<APP 1.3.167><LEM breathing native breath> speaking its native language
The first item indicates the act, scene and line in which a certain word or phrase appears; the second is the lemma, or head-word/phrase, of the annotation; and the third is the main body of the annotation, in the form of a brief gloss or paraphrase, or a longer explanation of context, characterisation, cultural references or textual issues. In a number of cases, we also tried to verify some of the information given on the cards using the Oxford English Dictionary, the Oxford Dictionary of National Biography, and other online and on-site resources, when we thought that the information was unclear or incomplete, and have recorded these modest findings on post-it notes on the cards themselves.
For each play the team compiled a document presenting the full annotation as a list, taking up typically 30 pages of single-spaced text. Each of these documents were passed on to the editor of each particular play to be used as reference for the new annotation.
One of the problems that we found early on in the process was that we did not know which edition of the plays was used as the basis for the annotations. The commentary was compiled before the actual text of the Oxford Shakespeare was finalised, and therefore the spelling of lemmas, and most importantly the line numbering, differ from the final edition. Though the New Oxford will be a completely fresh approach to the Shakespearean canon, radically re-thinking the text and its possible uses by a twenty-first-century readership, the editors will be using the line numbers in the old Oxford Shakespeare as place holders until the new text is typeset and the line numbers are more stable. For this reason, after consulting John Jowett, we decided to re-number all the notes on the cards to the 1986 text to make the new editors’ work slightly easier. The problem now seems to be that for certain plays the commentary refers to an edition that, unlike the 1986 text, was not based on the 1623 Folio: there are lines in, for example, 2 Henry IV or Richard II that appear in ‘Additional passages’ in the Oxford Shakespeare, rather than being part of the main body of the text, and that are therefore impossible to renumber accordingly.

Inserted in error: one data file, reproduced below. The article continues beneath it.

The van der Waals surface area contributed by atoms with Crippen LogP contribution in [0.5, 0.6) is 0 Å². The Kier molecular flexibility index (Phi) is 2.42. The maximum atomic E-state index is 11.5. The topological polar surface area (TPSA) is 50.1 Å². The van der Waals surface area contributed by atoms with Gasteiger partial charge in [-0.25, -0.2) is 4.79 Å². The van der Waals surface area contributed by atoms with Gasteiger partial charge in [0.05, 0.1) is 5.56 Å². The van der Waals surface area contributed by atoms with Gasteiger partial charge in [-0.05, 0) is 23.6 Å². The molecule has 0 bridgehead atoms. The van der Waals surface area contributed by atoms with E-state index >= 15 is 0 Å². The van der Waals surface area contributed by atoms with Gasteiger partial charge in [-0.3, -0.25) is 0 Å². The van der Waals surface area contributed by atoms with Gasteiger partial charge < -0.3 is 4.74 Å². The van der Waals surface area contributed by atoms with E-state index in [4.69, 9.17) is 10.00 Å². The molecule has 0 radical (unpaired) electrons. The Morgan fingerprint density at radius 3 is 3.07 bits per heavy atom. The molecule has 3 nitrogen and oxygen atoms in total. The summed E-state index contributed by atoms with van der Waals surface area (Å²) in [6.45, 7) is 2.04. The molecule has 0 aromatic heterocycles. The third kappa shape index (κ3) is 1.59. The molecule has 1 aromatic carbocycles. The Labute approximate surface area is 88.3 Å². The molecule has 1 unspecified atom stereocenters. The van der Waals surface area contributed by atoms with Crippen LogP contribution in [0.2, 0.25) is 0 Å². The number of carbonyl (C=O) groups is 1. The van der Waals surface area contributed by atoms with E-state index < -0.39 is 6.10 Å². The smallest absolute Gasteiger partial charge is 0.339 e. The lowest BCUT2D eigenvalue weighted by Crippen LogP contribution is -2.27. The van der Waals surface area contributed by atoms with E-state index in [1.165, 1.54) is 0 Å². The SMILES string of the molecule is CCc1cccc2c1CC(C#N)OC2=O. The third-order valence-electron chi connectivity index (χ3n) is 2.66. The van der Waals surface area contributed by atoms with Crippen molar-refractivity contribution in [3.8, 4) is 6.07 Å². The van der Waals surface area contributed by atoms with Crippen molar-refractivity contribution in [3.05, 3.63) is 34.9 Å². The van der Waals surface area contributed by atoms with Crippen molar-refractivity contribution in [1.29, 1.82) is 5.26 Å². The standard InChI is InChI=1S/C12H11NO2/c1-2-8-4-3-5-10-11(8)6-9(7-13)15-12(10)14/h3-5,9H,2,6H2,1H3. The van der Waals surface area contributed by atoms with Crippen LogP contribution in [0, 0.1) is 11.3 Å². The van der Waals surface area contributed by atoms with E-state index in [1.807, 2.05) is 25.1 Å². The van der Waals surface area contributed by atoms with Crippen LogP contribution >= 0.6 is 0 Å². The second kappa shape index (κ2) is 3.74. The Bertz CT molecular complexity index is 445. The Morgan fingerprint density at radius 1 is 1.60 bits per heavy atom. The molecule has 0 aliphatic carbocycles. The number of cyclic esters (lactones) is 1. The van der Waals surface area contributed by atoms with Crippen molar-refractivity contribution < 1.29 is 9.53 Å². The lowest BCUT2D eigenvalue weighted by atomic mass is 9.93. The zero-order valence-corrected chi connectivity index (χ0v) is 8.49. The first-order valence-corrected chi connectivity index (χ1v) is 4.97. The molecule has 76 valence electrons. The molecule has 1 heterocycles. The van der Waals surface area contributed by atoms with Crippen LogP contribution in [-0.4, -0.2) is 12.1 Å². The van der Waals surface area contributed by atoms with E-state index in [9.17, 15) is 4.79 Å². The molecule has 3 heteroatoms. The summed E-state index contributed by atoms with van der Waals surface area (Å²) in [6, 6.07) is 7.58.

Our work was an interesting exercise in inverse reading: if one normally reads the main text of a play, referring to the annotations occasionally, we experienced the opposite process. And exciting insights have actually resulted from this: while typing up the commentary to 1 Henry IV, I observed that I would spend much less time with the scenes at Henry IV’s court than even with the shortest passages in Eastcheap involving Falstaff and Hal, which would take up most of my time—there is so much to annotate, such a rich and varied use of figurative language, so many cultural references that need to be explained, and so many puns (mostly sexual) than need to be clarified.
The LSAs at the Shakespeare Institute Library did a wonderful job and were proud to take part in this project, which will surely become one of the major scholarly achievements of the first half of the twenty-first century. The New Oxford Shakespeare, alongside other huge accomplishments in recent scholarship like Martin Wiggins’s British Drama 1533-1642: A Catalogue, are bound to confirm the status of the Shakespeare Institute as a world-leading beacon of Renaissance studies.
José A. Pérez Díez, PhD student (and former Library Support Assistant at the SIL)